The Forages for Reduced Nitrate Leaching project is delivering better than expected results, says programme leader Ina Pinxterhuis. She talked to Tony Benny.
With public concern over the effect of dairy farming on the environment mounting, DairyNZ has taken the lead in finding ways to reduce farming's negative effects while maintaining productivity and profitability.
Forages for Reduced Nitrate Leaching is an MBIE-funded collaborative programme by DairyNZ, AgResearch, Plant and Food Research, Lincoln University, Foundation for Arable Research and Landcare Research with the aim of cutting nitrate leaching losses by 20 per cent.
It combines field and animal experiments with computer modelling and trials on nine Canterbury monitor farms – four dairy, two sheep and beef, two arable and one mixed arable/dairy.
"I think for New Zealand it is very new to have farmers in a research programme right from the beginning but from my experience in the Netherlands, I've learnt that is actually really useful," says programme leader Ina Pinxterhuis.
"They provide feedback, they give you ideas, they have tested things already that you've never heard about and they help us decide what sort of research is needed, which questions need answering and which treatments we put in the experiments."
Farmers can also tell the research scientists whether they think their ideas are practical and if they're actually likely to be put into practice on-farm.
"We didn't want to push the boat out too far because we know farmers really do need things now. We can't go and work on things that aren't ready to be used for the next 10 years, they really have to make changes now so we wanted to stay quite close to current practice."
Pinxterhuis also worked on the Matrix of Good Management project which informed industry-agreed good management practices for each sector, on which farm environment plans (including a variety of templates) are now based.
New nutrient limits are already in place in Canterbury and regulations will tighten in coming years, with farmers in some areas deemed "red zones" because of degraded water quality having to reduce N-losses by 30 per cent over the next few years.
In an earlier research project, Pastoral 21, DairyNZ and other research partners ran trials on farmlets in Waikato, Manawatu, Lincoln (Canterbury) and Telford (South Otago) and found that by reducing inputs and using very high breeding value cows, they could reduce leaching by 40 per cent, albeit with a 5 per cent reduction in profit (depending on the payout).
"That really showed there is an opportunity but the reduction in profit was still there. We were looking for other options that would increase production and profit as well," says Pinxterhuis.
That research also raised questions about the role of different forages in reducing leaching and to answer those, FRNL was launched in 2013.
"We developed a very large programme that would look at alternative pasture species and crops with a low nitrogen content so that we could reduce the amount of nitrogen going into the cow.
"The biggest problem from grazing animals is that they eat material with lots of nitrogen, they don't utilise it all and the excess ends up in the urine patch and the urine patch has a high concentration but a small area so we lose a lot from there."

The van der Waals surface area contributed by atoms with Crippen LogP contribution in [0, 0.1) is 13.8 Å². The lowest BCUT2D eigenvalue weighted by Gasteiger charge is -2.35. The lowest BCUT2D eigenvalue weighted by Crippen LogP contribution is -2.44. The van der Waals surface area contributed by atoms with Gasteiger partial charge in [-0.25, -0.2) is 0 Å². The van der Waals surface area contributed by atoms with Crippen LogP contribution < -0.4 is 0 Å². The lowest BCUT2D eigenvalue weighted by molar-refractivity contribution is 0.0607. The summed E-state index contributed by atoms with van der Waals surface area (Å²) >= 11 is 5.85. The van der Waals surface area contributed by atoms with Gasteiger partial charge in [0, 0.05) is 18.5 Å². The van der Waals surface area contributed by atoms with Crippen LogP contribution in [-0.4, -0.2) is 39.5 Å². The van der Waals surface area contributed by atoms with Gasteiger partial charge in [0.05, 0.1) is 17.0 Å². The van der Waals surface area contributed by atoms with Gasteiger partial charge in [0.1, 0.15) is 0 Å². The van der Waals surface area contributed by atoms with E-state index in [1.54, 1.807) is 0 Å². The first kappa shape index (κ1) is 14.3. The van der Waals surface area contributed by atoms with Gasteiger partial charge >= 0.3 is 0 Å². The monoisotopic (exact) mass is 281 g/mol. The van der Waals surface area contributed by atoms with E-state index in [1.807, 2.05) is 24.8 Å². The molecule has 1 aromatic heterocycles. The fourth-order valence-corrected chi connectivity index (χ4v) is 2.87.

FRNL has intensively studied plantain which had been shown to reduce nitrogen in urine. Plantain also has a dilution effect on cows' urine and has recently been shown to reduce nitrate loss from soil.
But while its benefits are evident, getting plantain to persist in pasture swards after the first two years is proving challenging. Trial work suggests it needs to comprise 25 to 30 per cent of a cows' diet to have a significant benefit, but this is being investigated further.
"At the moment we think you can just drill it into existing pastures so we started a couple of experiments last year and also on the monitor farms, introducing it in different ways and we're following that through," Pinxterhuis says.
"We don't want to have to resow pastures very often because we lose a lot of nitrogen in that process as well because there is a lot of nitrogen in the stubble and the roots and when it's ploughed it all gets broken down, it mineralises and then you have a whole lot of nitrogen sitting in the soil which can be lost."
Fodder beet is another weapon being studied. It contains low amounts of nitrogen and hence there's less nitrogen in the urine hitting the ground. But there is concern over whether too much fodder beet in the cows' diet could lead to animal health issues.
The third measure being investigated is growing catch crops following grazed crops to take up soil nitrogen.
"A catch crop like oats or winter triticale can grow quickly in low temperatures so even in the winter it will start to take up nitrogen. It utilises water so drainage is less, so it already has a benefit in reducing leaching really early on but then you also have to think about what happens once you've grown it. If you're letting it grow for whole crop silage, it's December – can you still get pasture in after that?"
The scientists are working on those questions now. They're using the results they've collected so far to modify farm system computer models so they can test different scenarios at farm system level.
Pinxterhuis says adding plantain to pasture mixes, growing fodder beet and catch crops all help reduce nitrate leaching without adversely affecting production and profitability, though there's still work to be done to perfect the system.
"It's been a really amazing journey, this programme. We've really made some tracks.
"With plantain we've learned a lot more about the mechanisms and the benefits seem actually much bigger than we ever envisaged. With catch crops and fodder beet, we knew the processes for how it would work but how much it would actually help us, we did not know and that also seems better than what we actually expected."